The second important condition for which dentists perform radiography is chronic periodontal disease. While cone-beam CT can demonstrate the periodontal bone in 3D, scatter artifact is still a problem when restorations are present. In addition, at lower resolution settings used to minimize radiation dose, voxel averaging can make precise interpretation of the presence or absence of thin anterior labial cortical plates difficult to ascertain.

Actually, the importance of cone-beam CT to periodontal inspection has been a cause of a recent discussion on the International Association of Dento-Maxillo-Facial Radiology Web site (specifically in the Oradlist group). While it is being used for this purpose in South America and some very nice images were presented on Oradlist, it was noted that referrals from U.S. periodontists for cone-beam CT services are almost exclusively for dental implant planning. It was also noted that there is presently no strong evidence that 3D imaging affects the outcome of periodontal disease treatment.

Based on these observations, I am inclined not to recommend cone-beam CT as a replacement for the periodic full-mouth radiographic series at this time. I regard cone-beam CT as an adjunct to, rather than a replacement for, traditional dental imaging methods.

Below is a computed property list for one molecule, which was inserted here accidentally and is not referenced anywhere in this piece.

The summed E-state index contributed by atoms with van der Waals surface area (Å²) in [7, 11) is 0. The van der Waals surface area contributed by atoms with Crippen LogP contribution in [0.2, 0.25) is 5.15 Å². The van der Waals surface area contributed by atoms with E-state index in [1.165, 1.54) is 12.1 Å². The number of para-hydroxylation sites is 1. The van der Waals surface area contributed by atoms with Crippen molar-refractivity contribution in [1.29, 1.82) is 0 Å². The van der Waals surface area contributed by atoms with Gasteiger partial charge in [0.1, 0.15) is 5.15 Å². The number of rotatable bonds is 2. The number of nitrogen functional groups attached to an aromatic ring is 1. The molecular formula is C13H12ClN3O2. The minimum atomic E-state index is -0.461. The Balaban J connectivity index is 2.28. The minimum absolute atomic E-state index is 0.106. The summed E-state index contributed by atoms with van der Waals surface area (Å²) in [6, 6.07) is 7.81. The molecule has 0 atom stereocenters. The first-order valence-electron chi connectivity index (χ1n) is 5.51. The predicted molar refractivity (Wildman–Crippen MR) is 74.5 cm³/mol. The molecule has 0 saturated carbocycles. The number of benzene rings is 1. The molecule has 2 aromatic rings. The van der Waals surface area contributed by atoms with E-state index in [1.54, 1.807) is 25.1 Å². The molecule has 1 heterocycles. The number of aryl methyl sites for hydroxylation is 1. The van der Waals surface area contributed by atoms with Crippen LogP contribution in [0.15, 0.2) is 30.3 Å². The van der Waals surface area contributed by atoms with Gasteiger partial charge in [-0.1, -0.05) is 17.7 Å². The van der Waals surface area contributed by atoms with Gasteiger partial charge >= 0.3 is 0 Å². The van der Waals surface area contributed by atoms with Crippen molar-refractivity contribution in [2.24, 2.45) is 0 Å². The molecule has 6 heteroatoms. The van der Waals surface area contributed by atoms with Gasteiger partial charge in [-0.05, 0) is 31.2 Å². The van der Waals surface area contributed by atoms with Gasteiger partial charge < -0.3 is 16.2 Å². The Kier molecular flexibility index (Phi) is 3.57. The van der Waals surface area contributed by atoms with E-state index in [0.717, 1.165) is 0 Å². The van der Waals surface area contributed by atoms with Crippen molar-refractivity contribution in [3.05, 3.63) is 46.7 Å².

Conditions in which I have found cone-beam CT useful include just about every case of dental implant placement planning; evaluating impacted third mandibular molars where the mandibular canal is superimposed on the roots of, or closely related to, the third molar on standard panoramic imaging; for certain endodontology purposes (with high-resolution scans) if traditional methods leave questions; and for delineating pathologic conditions affecting bony architecture.

For practitioners dealing with these conditions, access to a cone-beam CT system is undoubtedly of value. The question of whether to refer to a diagnostic center or own the system is a business decision predicated by a careful appraisal of utility. Given the costs of such systems, I would expect the practitioner making the purchase decision would to do so in an informed manner. Questions of whether dental caries can be detected should perhaps precede signing the check and passing it to the cone-beam CT vendor.

And radiation dose?